Hibbard (1955) described as Equus Hesperohippus mexicanus a cranium from Tajo de Tequixquiac (No. 48 (HV-3) Museo Nacional de Historia Natural now catalogued as IGM 4009. He considered its age as Late Pleistocene.
Because of the size of its cranium E. mexicanus has currently been considered as synonym with any and all large North American species in particular E. scotti and E. occidentalis whose crania are well documented (see detailed discussion in Alberdi et al. 2014). However, their cranial morphologies differ from that of E. mexicanus and differ from each other (see the ratio diagrams).
Winans (1989) includes E. mexicanus in her E. laurentius group. Whatever its status of fossil or not (Scott et al. 2010), the cranium of E. laurentius is that of a caballine very lose to E. missi (ratio diagram). E. scotti is also a caballine while E. mexicanus is certainly not. Hibbard rightly stressed this point which seems somewhat to have escaped proper notice.
The upper cheek teeth are rather worn. Surprisingly they have caballine characters : long protocones, grooved styles, occurence of plis caballins.
There are no associated material but Hibbard referred to E. mexicanus a right ramus, nÂ° 401 (1). The ectoflexid (vestibular valley) is shallow on all teeth; the stem of the double boucle is notably high on most; the double knot varies in shape, rather caballine on the M1, not at all on the other teeth.
No limb bones ar known.
From the Late Pleistocene of Cedral, Central Mexico, Alberdi et al. (2014) have described three species of equids. The largest, referred to as E. mexicanus, is represented by upper and lower cheek teeth and limb bones. The enamel pattern of both illustrated uppers and lowers is very different from E. mexicanus from Tequixquiac.
Fossils possibly belonging to E. mexicanus.
1. FC 678, cranial fragment from Cedazo (Mooser et Dalquest 1975, p. 806).
2. LACM 12391, a mandible from Barranca del Muerto (Azzaroli 1998).
As in the cheek teeth figured by Hibbard the stem of the double boucle is notably high. Infundibula are present on I1 and I2, absent on I3. By its size and proportions this mandible fits well with the type cranium.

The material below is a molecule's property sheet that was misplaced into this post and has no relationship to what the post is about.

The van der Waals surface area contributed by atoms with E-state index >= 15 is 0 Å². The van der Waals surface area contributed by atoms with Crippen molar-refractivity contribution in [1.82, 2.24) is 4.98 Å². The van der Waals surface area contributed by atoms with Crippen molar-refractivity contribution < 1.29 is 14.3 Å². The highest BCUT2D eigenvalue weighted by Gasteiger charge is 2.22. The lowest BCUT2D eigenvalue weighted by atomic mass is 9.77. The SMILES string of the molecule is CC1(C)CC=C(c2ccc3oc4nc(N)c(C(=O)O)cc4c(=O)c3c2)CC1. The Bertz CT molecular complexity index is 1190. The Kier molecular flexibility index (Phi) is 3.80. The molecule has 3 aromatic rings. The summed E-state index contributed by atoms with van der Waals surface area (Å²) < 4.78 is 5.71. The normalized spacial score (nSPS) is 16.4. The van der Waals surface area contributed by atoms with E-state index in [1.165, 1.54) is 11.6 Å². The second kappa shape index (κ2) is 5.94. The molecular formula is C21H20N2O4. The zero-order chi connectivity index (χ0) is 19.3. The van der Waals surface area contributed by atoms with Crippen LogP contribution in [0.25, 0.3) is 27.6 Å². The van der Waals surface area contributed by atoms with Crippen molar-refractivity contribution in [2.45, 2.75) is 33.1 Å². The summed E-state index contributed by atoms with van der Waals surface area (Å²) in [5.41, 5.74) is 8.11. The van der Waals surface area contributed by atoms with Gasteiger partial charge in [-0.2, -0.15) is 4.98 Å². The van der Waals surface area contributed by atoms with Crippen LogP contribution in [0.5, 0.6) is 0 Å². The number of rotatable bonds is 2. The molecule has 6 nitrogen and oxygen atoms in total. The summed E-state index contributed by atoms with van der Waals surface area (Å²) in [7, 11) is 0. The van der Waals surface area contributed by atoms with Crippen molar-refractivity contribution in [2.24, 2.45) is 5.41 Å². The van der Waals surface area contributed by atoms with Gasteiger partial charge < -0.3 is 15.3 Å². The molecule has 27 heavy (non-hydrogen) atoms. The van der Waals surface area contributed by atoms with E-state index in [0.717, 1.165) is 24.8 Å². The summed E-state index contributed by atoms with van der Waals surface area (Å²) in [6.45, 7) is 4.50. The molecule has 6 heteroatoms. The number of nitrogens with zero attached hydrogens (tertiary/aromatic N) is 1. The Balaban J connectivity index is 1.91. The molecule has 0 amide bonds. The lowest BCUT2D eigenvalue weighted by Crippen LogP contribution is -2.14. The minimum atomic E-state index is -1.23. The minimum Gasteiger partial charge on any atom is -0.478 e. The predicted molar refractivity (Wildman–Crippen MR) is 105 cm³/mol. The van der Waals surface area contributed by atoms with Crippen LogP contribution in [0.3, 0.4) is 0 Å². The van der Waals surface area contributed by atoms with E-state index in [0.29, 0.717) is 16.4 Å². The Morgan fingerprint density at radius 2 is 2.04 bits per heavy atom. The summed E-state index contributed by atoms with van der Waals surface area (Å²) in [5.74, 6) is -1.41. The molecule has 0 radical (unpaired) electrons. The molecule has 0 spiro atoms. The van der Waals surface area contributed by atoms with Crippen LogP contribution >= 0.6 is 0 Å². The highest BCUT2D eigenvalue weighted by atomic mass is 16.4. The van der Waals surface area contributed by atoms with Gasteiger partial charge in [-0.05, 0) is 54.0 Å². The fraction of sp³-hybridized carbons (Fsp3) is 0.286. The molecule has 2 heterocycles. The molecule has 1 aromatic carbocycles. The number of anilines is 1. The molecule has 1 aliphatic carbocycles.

Alberdi M.T, Arroyo-Cabrales J., Marin-Leyva A.H., Polaco O.J., 2014. Study of Cedral Horses and their place in the Mexican Quaternary. Revista Mexicana de Ciencias Geologicas, v. 31, num. 2, p. 221-237.
Azzaroli A., 1998. The Genus Equus in North America. The Pleistocene species. Palaeontographia Italica, 85 : 1-60, 21 pl.
Hibbard C. 1955. Pleistocene vertebrates from the Upper Becerra (Becerra Superior) Formation, Valley of Tequixquiac, Mexico, with notes on other Pleistocene forms. Contributions of the Museum of Paleontology of the University of Michigan, 12, 47-96.
Mooser, O., Dalquest, W.W., 1975. Pleistocene mammals from Aguascalientes, Central Mexico: Journal of Mammalogy, 56(4), 781-820.
Scott, E., Stafford T.W.Jr., Graham R.W., MARTIN L.D., 2010. Morphology and Metrics, Isotopes and Dates: Determining the Validity of Equus laurentius Hay, 1913. Journal of Vertebrate Paleontology, 30(6):1840-1847.
Winans M.C., 1985. - Revision of North American fossil species of the genus Equus (Mammalia : Perissodactyla : Equidae). Dissertation, Univ. of Texas : 264pp., 26 fig., tables, Austin.
WINANS, M. C. 1989. A quantitative study of North American fossil species of the genus Equus, 263-297. In D. R. Prothero and R. M. Schoch (eds.), The Evolution of Perissodactyls. Oxford University Press, Oxford, USA.
E. occidentalis E. occidentalis, Introduction (English)
E. scotti E. scotti, Introduction